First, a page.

Pranab Mukherjee left the Congress in body but not in spirit. Years later he admitted, according to Rasheed Kidwai in his book 24, Akbar Road, that he had forgotten the name of his party. He could have been PM again later down the road but had to serve under Dr Manmohan Singh, a man whose boss he had once been. But like a true Bengali, he had been taught discretion is always the better part of valour. Like a good Bengali he knows that meals might begin with something bitter like shukto but there's always hope for something sweet at the end.
In the end Sonia Gandhi had to give him the lifetime achievement prize for service to the party. He became President Pranab Mukherjee.
At that time he had wryly commented that there was "more support for his candidature as president outside his party than within."
This was the secret of being Pranab Mukherjee. In his farewell speech he had something for everybody. If he was fulsome in praise for his old boss Indira Gandhi, he was effusive in praise for Narendra Modi. Those who dislike Modi cheered Mukherjee for giving him a veiled warning that "self-correction" was better than "self justification", that a government's duty was towards "all its citizens", that lawmaking by ordnances is a failure by Parliament to "discharge its lawmaking role."
But those who love Modi would also find enough to be pleased about in the same speech. He singled out the GST as a "shining example of cooperative federalism" and thanked the prime minister for his "warm and courteous behaviour" and "passion and energy."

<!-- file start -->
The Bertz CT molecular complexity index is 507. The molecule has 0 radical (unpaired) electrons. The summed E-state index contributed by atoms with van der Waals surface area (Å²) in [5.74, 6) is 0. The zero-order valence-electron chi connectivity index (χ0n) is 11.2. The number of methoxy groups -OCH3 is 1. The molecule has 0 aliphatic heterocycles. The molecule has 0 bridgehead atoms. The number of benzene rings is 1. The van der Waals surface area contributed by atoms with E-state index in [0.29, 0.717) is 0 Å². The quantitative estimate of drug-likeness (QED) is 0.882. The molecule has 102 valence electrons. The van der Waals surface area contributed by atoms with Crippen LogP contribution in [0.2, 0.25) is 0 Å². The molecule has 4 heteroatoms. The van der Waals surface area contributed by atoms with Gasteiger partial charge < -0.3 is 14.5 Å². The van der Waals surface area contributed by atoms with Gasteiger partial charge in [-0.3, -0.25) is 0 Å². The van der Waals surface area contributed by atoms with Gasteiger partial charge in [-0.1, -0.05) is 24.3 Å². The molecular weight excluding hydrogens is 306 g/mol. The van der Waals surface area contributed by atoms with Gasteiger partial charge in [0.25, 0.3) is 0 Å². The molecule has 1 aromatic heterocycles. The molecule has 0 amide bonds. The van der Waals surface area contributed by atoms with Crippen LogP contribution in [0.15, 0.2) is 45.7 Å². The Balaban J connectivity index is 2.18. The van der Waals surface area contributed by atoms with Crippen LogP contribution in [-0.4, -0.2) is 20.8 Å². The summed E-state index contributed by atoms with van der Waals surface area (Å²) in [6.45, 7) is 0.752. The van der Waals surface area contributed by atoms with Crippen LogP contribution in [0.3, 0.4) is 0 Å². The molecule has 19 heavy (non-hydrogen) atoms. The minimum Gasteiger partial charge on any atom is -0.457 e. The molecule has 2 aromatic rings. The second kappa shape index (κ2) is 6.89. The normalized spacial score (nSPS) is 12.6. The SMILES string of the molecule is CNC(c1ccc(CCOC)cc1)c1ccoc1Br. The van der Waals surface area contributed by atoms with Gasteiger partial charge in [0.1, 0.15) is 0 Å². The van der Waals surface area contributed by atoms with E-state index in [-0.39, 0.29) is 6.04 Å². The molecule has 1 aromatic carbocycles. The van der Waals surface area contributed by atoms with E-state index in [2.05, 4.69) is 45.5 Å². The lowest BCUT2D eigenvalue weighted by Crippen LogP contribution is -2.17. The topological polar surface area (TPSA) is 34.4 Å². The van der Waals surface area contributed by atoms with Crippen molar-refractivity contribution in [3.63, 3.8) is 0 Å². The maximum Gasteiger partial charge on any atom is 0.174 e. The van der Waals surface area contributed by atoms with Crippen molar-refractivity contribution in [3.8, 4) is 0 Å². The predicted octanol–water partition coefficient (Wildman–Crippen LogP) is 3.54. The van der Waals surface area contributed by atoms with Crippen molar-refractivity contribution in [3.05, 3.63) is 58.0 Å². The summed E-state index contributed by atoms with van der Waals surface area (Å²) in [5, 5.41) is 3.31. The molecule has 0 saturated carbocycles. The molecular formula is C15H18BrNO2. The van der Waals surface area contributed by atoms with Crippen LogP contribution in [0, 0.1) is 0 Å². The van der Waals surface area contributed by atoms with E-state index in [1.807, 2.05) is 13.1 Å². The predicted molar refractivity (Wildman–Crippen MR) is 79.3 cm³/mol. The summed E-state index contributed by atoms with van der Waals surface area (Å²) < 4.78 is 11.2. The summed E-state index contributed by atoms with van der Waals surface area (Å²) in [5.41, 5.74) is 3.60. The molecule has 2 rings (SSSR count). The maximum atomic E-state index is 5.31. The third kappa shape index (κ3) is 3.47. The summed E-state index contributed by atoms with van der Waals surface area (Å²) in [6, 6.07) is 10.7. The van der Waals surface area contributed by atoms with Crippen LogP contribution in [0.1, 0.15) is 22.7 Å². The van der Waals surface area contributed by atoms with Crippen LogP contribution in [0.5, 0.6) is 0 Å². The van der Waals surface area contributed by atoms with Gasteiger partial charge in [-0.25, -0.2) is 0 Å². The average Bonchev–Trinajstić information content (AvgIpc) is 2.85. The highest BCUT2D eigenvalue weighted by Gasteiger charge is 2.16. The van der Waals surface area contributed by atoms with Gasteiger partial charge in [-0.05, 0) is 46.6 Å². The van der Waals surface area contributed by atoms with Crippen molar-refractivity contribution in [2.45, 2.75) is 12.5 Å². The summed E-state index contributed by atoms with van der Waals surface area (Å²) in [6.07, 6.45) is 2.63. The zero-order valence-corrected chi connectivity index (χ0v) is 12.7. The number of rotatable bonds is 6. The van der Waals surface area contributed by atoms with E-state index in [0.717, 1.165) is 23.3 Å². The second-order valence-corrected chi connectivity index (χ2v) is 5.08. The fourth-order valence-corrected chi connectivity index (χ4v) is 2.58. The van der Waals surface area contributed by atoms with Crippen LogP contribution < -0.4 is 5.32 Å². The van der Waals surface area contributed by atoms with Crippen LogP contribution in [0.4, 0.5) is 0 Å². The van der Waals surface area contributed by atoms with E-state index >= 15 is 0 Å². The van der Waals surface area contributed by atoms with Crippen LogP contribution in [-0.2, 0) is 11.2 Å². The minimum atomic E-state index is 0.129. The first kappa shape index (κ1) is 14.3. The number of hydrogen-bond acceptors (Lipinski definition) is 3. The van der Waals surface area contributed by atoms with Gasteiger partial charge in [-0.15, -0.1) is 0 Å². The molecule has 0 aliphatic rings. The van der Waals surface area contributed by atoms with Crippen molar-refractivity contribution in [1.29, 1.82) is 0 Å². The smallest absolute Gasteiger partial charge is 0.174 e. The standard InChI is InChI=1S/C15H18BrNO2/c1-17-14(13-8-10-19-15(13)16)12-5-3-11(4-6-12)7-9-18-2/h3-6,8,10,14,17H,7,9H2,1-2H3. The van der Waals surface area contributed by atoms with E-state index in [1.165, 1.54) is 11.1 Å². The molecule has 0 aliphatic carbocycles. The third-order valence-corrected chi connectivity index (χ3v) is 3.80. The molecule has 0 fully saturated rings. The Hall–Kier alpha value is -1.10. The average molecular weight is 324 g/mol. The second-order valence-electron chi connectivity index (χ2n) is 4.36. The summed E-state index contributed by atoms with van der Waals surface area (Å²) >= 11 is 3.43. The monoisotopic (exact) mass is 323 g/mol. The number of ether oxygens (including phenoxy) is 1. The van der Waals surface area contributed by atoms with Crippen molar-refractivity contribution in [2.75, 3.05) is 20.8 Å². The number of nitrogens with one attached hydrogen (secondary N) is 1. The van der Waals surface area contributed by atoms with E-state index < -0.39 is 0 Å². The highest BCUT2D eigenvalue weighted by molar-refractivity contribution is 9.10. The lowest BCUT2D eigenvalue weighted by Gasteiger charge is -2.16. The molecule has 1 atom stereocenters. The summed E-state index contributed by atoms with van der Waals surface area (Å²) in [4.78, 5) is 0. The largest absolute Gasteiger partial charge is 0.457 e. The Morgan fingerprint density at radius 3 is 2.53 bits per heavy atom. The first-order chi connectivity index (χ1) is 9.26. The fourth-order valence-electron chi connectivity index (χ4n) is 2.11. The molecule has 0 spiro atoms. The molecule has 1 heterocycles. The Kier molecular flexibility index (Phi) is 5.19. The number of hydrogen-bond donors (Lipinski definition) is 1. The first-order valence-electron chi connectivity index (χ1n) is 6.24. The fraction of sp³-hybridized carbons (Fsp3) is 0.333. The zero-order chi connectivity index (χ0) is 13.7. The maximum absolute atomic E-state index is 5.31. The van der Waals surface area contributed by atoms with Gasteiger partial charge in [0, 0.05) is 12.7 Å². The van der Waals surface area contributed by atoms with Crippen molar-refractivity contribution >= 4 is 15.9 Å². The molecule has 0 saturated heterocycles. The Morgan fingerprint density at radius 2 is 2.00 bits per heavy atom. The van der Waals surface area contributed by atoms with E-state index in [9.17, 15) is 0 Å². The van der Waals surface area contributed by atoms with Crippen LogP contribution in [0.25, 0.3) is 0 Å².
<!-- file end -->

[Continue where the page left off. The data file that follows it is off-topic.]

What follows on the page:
At a time when the prime ministerial candidate boasts about his 56-inch chest, it's easy to dismiss this kind of mild-mannered demeanor as weakness. Those who can do, those who cannot, write memorandums. But Poltu-babu has had the last laugh. At the height of the 2G scam, Finance minister Pranab Mukherjee famously embarrassed his arch rival P Chidambaram by revealing a note his ministry had sent to the PMO saying that Chidambaram could have insisted on an auction of the spectrum and avoided the whole scam.
Chidambaram saw red. Mukherjee said the letter was out in the open only because of the Right to Information Act and thus proved once again that in the hurly burly of politics, the most dangerous cut can be a paper cut and who better than a mild-mannered bhadralok to deliver it.
When he became President, writer Hamish McDonald said he would hardly make for a dynamic president since he was just another Indian politician who quibbles about details. And it's been a fairly smooth non-controversial presidency indeed proving that Pranab-babu certainly knows how to win friends and influence people.
The titles are rather curious given that they are being penned by the most unflappable, undramatic politician of them all.
Now he can settle down to finishing his memoir. And like any good Bong bhadralok, he has a lot to say. The memoir is in three parts. The first two are out — The Dramatic Decade and The Turbulent Years. The titles are rather curious given that they are being penned by the most unflappable, undramatic politician of them all.
I am sure Pranab Mukherjee will smile gently at the irony of it all as he settles down to a well-earned meal of paarshey and posto.
Happy retirement, Pranab-babu.